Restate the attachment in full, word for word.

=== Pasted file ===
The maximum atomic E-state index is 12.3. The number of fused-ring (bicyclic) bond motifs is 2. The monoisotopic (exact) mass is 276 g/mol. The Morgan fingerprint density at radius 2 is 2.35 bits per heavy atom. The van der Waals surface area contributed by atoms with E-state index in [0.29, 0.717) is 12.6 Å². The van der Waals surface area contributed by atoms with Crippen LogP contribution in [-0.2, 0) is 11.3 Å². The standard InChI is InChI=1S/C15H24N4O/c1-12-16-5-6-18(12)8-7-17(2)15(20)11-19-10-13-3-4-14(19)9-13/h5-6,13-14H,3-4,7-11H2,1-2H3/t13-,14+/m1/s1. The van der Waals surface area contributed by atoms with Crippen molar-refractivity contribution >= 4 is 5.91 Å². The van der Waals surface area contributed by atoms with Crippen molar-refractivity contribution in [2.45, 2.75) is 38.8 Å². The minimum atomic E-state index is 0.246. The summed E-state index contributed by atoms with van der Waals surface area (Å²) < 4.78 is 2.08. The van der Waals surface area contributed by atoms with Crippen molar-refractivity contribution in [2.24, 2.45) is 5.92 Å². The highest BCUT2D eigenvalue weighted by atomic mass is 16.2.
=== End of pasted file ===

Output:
The maximum atomic E-state index is 12.3. The number of fused-ring (bicyclic) bond motifs is 2. The monoisotopic (exact) mass is 276 g/mol. The Morgan fingerprint density at radius 2 is 2.35 bits per heavy atom. The van der Waals surface area contributed by atoms with E-state index in [0.29, 0.717) is 12.6 Å². The van der Waals surface area contributed by atoms with Crippen LogP contribution in [-0.2, 0) is 11.3 Å². The standard InChI is InChI=1S/C15H24N4O/c1-12-16-5-6-18(12)8-7-17(2)15(20)11-19-10-13-3-4-14(19)9-13/h5-6,13-14H,3-4,7-11H2,1-2H3/t13-,14+/m1/s1. The van der Waals surface area contributed by atoms with Crippen molar-refractivity contribution >= 4 is 5.91 Å². The van der Waals surface area contributed by atoms with Crippen molar-refractivity contribution in [2.45, 2.75) is 38.8 Å². The minimum atomic E-state index is 0.246. The summed E-state index contributed by atoms with van der Waals surface area (Å²) < 4.78 is 2.08. The van der Waals surface area contributed by atoms with Crippen molar-refractivity contribution in [2.24, 2.45) is 5.92 Å². The highest BCUT2D eigenvalue weighted by atomic mass is 16.2.